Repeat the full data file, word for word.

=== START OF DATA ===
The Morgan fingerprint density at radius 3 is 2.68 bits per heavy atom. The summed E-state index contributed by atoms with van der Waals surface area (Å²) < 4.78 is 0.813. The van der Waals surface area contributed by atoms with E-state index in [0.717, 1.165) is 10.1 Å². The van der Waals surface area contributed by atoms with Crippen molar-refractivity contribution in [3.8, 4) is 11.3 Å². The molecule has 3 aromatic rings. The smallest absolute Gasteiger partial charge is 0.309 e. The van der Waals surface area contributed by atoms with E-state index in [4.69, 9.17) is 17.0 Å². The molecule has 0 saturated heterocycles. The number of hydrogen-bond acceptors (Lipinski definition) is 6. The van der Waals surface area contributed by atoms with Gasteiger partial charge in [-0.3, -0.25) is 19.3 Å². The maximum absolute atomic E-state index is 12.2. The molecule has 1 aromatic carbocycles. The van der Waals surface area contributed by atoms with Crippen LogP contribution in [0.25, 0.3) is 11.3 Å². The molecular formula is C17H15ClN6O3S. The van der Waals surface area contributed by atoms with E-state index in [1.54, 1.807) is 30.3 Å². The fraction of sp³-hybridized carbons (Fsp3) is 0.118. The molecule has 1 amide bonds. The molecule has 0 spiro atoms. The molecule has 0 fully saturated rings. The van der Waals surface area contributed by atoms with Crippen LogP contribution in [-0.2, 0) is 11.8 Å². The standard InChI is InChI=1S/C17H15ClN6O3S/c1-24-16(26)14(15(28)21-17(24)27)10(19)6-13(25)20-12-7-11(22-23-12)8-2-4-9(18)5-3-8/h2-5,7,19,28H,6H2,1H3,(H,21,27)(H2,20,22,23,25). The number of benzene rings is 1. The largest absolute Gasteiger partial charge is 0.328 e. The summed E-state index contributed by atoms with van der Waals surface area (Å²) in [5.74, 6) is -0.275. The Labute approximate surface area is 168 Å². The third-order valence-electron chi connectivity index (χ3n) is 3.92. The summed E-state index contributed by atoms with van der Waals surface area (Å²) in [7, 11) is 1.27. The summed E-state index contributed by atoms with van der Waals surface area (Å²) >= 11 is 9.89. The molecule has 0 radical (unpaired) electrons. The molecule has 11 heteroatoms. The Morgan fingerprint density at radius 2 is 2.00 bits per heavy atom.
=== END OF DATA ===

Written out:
The Morgan fingerprint density at radius 3 is 2.68 bits per heavy atom. The summed E-state index contributed by atoms with van der Waals surface area (Å²) < 4.78 is 0.813. The van der Waals surface area contributed by atoms with E-state index in [0.717, 1.165) is 10.1 Å². The van der Waals surface area contributed by atoms with Crippen molar-refractivity contribution in [3.8, 4) is 11.3 Å². The molecule has 3 aromatic rings. The smallest absolute Gasteiger partial charge is 0.309 e. The van der Waals surface area contributed by atoms with E-state index in [4.69, 9.17) is 17.0 Å². The molecule has 0 saturated heterocycles. The number of hydrogen-bond acceptors (Lipinski definition) is 6. The van der Waals surface area contributed by atoms with Gasteiger partial charge in [-0.3, -0.25) is 19.3 Å². The maximum absolute atomic E-state index is 12.2. The molecule has 1 aromatic carbocycles. The van der Waals surface area contributed by atoms with Crippen LogP contribution in [0.25, 0.3) is 11.3 Å². The molecular formula is C17H15ClN6O3S. The van der Waals surface area contributed by atoms with E-state index in [1.54, 1.807) is 30.3 Å². The fraction of sp³-hybridized carbons (Fsp3) is 0.118. The molecule has 1 amide bonds. The molecule has 0 spiro atoms. The molecule has 0 fully saturated rings. The van der Waals surface area contributed by atoms with Crippen LogP contribution in [-0.2, 0) is 11.8 Å². The standard InChI is InChI=1S/C17H15ClN6O3S/c1-24-16(26)14(15(28)21-17(24)27)10(19)6-13(25)20-12-7-11(22-23-12)8-2-4-9(18)5-3-8/h2-5,7,19,28H,6H2,1H3,(H,21,27)(H2,20,22,23,25). The number of benzene rings is 1. The largest absolute Gasteiger partial charge is 0.328 e. The summed E-state index contributed by atoms with van der Waals surface area (Å²) in [5.74, 6) is -0.275. The Labute approximate surface area is 168 Å². The third-order valence-electron chi connectivity index (χ3n) is 3.92. The summed E-state index contributed by atoms with van der Waals surface area (Å²) in [7, 11) is 1.27. The summed E-state index contributed by atoms with van der Waals surface area (Å²) >= 11 is 9.89. The molecule has 0 radical (unpaired) electrons. The molecule has 11 heteroatoms. The Morgan fingerprint density at radius 2 is 2.00 bits per heavy atom.